Checks are still ubiquitous across generations. They remain popular, and they are — in spite of repeated premature eulogies — still alive and well in the world of treasury and B2B.
Let’s say you have a check payment from a friend, or you’re running a small business on check payments, or you’re still getting a payroll check, Legalreader.com has a few best practices for you to consider:
Banks still do a lot of check cashing, although check cashers are growing in the unbanked market. Your bank will cash a check and if you don’t have a bank account, you can try to cash your check at any bank, provided that you comply with their requirements. Even so, some banks just won’t cash a transit/non on-us check for a walk-in holder in due course.
But a check is usually like gold when you go to the issuer’s bank to cash your check. Many people choose this option because it almost guarantees that they will get their checks cashed. Since the paying bank has full access to the issuing account details, they can verify funds availability instantly. There are even new image and transaction analysis technologies available which help mitigate check cashing losses against counterfeits, forgeries, and alterations at the paying bank.
But there are challenges in check cashing due to fraud preventative measures. If you are “holding the gold,” consider:
- Updating your valid ID. Without proof of identity, banks are less likely to process any transaction request, specifically those that involve requesting money.
- 3rd Party Checks: When the check is not in your name, rather in your personal or business name, it is important to complete your business registration within your state, especially if your business name is attached with a limited liability company (LLC) when depositing checks.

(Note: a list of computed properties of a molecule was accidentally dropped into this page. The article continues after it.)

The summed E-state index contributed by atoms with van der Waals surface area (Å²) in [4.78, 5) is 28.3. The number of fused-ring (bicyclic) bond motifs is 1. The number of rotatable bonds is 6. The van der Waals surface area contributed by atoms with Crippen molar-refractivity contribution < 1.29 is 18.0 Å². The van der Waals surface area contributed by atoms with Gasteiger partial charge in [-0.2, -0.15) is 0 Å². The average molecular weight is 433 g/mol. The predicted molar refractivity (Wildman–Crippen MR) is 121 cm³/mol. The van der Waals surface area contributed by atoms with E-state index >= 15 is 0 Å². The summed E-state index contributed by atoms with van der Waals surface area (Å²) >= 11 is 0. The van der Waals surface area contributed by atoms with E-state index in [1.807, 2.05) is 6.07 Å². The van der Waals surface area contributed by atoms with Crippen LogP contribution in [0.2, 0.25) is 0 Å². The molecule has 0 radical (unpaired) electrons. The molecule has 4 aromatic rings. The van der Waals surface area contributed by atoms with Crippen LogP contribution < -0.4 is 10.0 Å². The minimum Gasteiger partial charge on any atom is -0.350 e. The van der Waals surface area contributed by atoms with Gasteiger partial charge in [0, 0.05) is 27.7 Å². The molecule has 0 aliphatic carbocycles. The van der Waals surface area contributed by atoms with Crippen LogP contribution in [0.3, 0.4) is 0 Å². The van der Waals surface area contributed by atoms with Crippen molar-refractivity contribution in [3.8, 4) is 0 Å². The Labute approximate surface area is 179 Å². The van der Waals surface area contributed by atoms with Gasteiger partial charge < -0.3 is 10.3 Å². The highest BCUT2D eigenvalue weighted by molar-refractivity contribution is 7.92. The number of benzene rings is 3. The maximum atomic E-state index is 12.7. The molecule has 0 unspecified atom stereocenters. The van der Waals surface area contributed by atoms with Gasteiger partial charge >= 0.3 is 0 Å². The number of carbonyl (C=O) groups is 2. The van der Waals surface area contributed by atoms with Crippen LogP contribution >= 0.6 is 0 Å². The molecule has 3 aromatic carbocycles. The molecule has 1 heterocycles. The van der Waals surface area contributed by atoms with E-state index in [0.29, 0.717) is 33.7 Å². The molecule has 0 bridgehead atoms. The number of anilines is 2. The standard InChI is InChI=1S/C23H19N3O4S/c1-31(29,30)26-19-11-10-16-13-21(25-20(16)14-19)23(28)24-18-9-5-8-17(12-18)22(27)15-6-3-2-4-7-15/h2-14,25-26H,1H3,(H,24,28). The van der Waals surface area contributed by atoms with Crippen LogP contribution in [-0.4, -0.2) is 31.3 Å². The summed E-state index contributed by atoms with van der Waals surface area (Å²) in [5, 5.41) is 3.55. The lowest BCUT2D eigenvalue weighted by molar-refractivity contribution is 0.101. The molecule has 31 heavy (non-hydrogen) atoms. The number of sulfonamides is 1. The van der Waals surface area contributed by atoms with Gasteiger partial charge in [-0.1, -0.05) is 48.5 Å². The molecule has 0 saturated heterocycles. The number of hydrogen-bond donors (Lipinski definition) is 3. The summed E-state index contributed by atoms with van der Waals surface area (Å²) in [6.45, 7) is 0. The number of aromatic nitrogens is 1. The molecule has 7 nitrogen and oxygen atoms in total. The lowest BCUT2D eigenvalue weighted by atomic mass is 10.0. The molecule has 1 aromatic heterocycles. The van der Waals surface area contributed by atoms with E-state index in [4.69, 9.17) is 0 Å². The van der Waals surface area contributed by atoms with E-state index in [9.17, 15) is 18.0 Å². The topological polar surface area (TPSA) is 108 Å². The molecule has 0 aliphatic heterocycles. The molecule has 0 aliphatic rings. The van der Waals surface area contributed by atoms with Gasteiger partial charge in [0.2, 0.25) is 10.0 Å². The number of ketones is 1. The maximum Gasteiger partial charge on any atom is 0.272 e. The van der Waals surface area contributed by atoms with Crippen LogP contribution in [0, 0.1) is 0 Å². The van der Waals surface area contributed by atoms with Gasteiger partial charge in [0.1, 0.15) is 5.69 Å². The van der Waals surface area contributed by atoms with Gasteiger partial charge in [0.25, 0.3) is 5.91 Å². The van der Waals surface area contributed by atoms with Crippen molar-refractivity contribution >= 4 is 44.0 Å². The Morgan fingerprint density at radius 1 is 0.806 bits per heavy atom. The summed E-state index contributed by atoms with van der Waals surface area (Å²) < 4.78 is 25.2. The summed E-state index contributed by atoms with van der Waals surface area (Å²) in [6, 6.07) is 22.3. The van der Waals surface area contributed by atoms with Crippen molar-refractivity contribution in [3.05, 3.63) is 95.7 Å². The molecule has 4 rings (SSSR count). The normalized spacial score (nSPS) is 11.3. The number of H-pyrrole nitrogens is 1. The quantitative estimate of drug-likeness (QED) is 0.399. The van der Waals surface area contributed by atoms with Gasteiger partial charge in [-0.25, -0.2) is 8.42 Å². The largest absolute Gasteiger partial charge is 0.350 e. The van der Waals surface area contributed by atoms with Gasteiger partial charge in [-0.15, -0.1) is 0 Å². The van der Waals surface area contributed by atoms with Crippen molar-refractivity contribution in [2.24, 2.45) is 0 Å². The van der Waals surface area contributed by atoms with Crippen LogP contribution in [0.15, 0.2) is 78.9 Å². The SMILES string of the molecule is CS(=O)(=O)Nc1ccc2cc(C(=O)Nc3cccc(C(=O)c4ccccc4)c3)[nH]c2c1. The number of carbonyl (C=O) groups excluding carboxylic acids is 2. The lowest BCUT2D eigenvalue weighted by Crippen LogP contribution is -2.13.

- When you have too many checks or a big dollar amount to cash: Not all banks can handle big transactions all at once, especially credit unions and smaller branches of national bank chains. Most small banks have encashment limits. When you have a high-value check to cash, call your bank ahead of time and let them know about your request. Your bank will inform you about your options, what you need to do, and other important matters concerning your request.
- When you have a stale-dated check. There are checks that can only be cashed within a specified period. If you wait too long to cash a check, the bank may refuse your request. In most instances, uncashed checks for six months become stale. Moreover, you cannot cash a post-dated check until the date specified.
New England Patriots defensive end Michael Bennett said that he forgoes direct deposits and instead prefers to get his NFL salary via paper checks — then holds on to them so that he can better manage his money, as revealed in a recent interview on the “Kneading Dough” podcast. Another article by Fansided highlights his money management technique.
“I keep my checks until the end of the season to make sure I don’t spend any money. And then at the end of the season, I deposit it,” said Bennett, who initially signed with the Seattle Seahawks in 2009 as a free agent.
Some tips for Bennett when it comes to holding on to old checks for a length of time are offered at the Bankrate site. Watch out for stale dates, Michael! From the Patriots (payer) perspective, management and reconciliation of outstanding checks could present some challenges to their account department. The Payroll Blog suggests a number of tips for balancing outstanding checks.
Modernizing the process of check cashing, check deposits, and fraud prevention are initiatives the banking industry are pursuing right now — a huge help for those of you with “gold in your pocket!”
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